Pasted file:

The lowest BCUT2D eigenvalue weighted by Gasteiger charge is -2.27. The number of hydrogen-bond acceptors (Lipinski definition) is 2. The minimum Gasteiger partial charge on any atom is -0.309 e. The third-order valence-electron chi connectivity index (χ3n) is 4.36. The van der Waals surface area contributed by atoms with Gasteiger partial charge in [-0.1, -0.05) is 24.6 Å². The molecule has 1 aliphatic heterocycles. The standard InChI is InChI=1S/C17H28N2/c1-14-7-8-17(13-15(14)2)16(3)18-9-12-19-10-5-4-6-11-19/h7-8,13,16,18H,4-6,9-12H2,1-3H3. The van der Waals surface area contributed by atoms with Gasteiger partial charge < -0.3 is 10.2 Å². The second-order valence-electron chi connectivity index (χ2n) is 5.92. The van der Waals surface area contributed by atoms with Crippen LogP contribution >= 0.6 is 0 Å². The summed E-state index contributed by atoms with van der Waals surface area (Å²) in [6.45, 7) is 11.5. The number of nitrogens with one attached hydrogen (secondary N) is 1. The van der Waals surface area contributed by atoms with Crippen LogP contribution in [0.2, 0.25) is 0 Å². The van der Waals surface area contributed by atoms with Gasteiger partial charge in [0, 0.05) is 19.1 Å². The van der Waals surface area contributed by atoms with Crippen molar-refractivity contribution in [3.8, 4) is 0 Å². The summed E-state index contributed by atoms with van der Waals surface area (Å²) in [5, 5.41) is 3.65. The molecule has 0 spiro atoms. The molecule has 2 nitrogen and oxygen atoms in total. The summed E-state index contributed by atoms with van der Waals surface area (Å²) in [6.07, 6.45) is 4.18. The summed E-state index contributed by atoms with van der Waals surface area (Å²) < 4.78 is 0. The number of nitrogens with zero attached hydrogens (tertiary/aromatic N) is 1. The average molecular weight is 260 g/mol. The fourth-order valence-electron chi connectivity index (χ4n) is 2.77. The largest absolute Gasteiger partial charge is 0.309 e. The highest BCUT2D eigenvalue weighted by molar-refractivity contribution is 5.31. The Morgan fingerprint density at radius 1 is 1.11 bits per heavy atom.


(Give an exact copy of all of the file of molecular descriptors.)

The lowest BCUT2D eigenvalue weighted by Gasteiger charge is -2.27. The number of hydrogen-bond acceptors (Lipinski definition) is 2. The minimum Gasteiger partial charge on any atom is -0.309 e. The third-order valence-electron chi connectivity index (χ3n) is 4.36. The van der Waals surface area contributed by atoms with Gasteiger partial charge in [-0.1, -0.05) is 24.6 Å². The molecule has 1 aliphatic heterocycles. The standard InChI is InChI=1S/C17H28N2/c1-14-7-8-17(13-15(14)2)16(3)18-9-12-19-10-5-4-6-11-19/h7-8,13,16,18H,4-6,9-12H2,1-3H3. The van der Waals surface area contributed by atoms with Gasteiger partial charge < -0.3 is 10.2 Å². The second-order valence-electron chi connectivity index (χ2n) is 5.92. The van der Waals surface area contributed by atoms with Crippen LogP contribution >= 0.6 is 0 Å². The summed E-state index contributed by atoms with van der Waals surface area (Å²) in [6.45, 7) is 11.5. The number of nitrogens with one attached hydrogen (secondary N) is 1. The van der Waals surface area contributed by atoms with Crippen LogP contribution in [0.2, 0.25) is 0 Å². The van der Waals surface area contributed by atoms with Gasteiger partial charge in [0, 0.05) is 19.1 Å². The van der Waals surface area contributed by atoms with Crippen molar-refractivity contribution in [3.8, 4) is 0 Å². The summed E-state index contributed by atoms with van der Waals surface area (Å²) in [5, 5.41) is 3.65. The molecule has 0 spiro atoms. The molecule has 2 nitrogen and oxygen atoms in total. The summed E-state index contributed by atoms with van der Waals surface area (Å²) in [6.07, 6.45) is 4.18. The summed E-state index contributed by atoms with van der Waals surface area (Å²) < 4.78 is 0. The number of nitrogens with zero attached hydrogens (tertiary/aromatic N) is 1. The average molecular weight is 260 g/mol. The fourth-order valence-electron chi connectivity index (χ4n) is 2.77. The largest absolute Gasteiger partial charge is 0.309 e. The highest BCUT2D eigenvalue weighted by molar-refractivity contribution is 5.31. The Morgan fingerprint density at radius 1 is 1.11 bits per heavy atom.